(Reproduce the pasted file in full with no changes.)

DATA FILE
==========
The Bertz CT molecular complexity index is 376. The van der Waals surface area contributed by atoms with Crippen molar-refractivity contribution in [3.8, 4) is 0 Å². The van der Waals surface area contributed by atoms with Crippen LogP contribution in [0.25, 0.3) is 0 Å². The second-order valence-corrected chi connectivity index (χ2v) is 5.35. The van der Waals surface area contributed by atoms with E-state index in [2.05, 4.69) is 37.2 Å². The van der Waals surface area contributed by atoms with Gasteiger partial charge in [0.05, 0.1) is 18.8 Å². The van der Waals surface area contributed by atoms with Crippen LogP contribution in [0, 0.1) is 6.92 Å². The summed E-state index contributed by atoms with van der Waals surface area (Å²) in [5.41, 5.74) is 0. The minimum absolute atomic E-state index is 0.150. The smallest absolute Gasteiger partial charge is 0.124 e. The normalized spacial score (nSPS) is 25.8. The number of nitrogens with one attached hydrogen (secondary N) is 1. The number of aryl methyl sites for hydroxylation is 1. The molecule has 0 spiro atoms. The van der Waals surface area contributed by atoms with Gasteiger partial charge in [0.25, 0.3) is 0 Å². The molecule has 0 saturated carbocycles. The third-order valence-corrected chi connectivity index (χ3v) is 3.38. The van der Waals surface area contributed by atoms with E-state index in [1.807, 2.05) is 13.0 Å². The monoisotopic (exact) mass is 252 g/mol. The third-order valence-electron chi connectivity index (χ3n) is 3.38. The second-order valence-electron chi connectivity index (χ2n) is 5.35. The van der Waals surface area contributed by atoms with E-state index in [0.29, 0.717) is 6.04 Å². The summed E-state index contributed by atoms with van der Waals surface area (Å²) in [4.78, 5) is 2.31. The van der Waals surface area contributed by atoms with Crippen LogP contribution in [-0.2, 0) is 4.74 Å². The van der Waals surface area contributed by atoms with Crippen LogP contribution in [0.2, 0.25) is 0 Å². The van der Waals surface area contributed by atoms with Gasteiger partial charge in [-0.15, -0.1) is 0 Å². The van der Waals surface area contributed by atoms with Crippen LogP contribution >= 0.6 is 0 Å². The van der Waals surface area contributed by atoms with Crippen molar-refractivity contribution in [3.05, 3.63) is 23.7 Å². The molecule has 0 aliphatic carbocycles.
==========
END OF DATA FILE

The Bertz CT molecular complexity index is 376. The van der Waals surface area contributed by atoms with Crippen molar-refractivity contribution in [3.8, 4) is 0 Å². The van der Waals surface area contributed by atoms with Crippen LogP contribution in [0.25, 0.3) is 0 Å². The second-order valence-corrected chi connectivity index (χ2v) is 5.35. The van der Waals surface area contributed by atoms with E-state index in [2.05, 4.69) is 37.2 Å². The van der Waals surface area contributed by atoms with Gasteiger partial charge in [0.05, 0.1) is 18.8 Å². The van der Waals surface area contributed by atoms with Crippen LogP contribution in [0, 0.1) is 6.92 Å². The summed E-state index contributed by atoms with van der Waals surface area (Å²) in [5.41, 5.74) is 0. The minimum absolute atomic E-state index is 0.150. The smallest absolute Gasteiger partial charge is 0.124 e. The normalized spacial score (nSPS) is 25.8. The number of nitrogens with one attached hydrogen (secondary N) is 1. The number of aryl methyl sites for hydroxylation is 1. The molecule has 0 spiro atoms. The van der Waals surface area contributed by atoms with Gasteiger partial charge in [0.25, 0.3) is 0 Å². The molecule has 0 saturated carbocycles. The third-order valence-corrected chi connectivity index (χ3v) is 3.38. The van der Waals surface area contributed by atoms with E-state index in [1.807, 2.05) is 13.0 Å². The monoisotopic (exact) mass is 252 g/mol. The third-order valence-electron chi connectivity index (χ3n) is 3.38. The second-order valence-electron chi connectivity index (χ2n) is 5.35. The van der Waals surface area contributed by atoms with E-state index in [0.29, 0.717) is 6.04 Å². The summed E-state index contributed by atoms with van der Waals surface area (Å²) in [4.78, 5) is 2.31. The van der Waals surface area contributed by atoms with Crippen LogP contribution in [-0.2, 0) is 4.74 Å². The van der Waals surface area contributed by atoms with Crippen LogP contribution in [0.2, 0.25) is 0 Å². The van der Waals surface area contributed by atoms with Gasteiger partial charge in [-0.15, -0.1) is 0 Å². The van der Waals surface area contributed by atoms with Crippen LogP contribution >= 0.6 is 0 Å². The van der Waals surface area contributed by atoms with Crippen molar-refractivity contribution in [3.05, 3.63) is 23.7 Å². The molecule has 0 aliphatic carbocycles.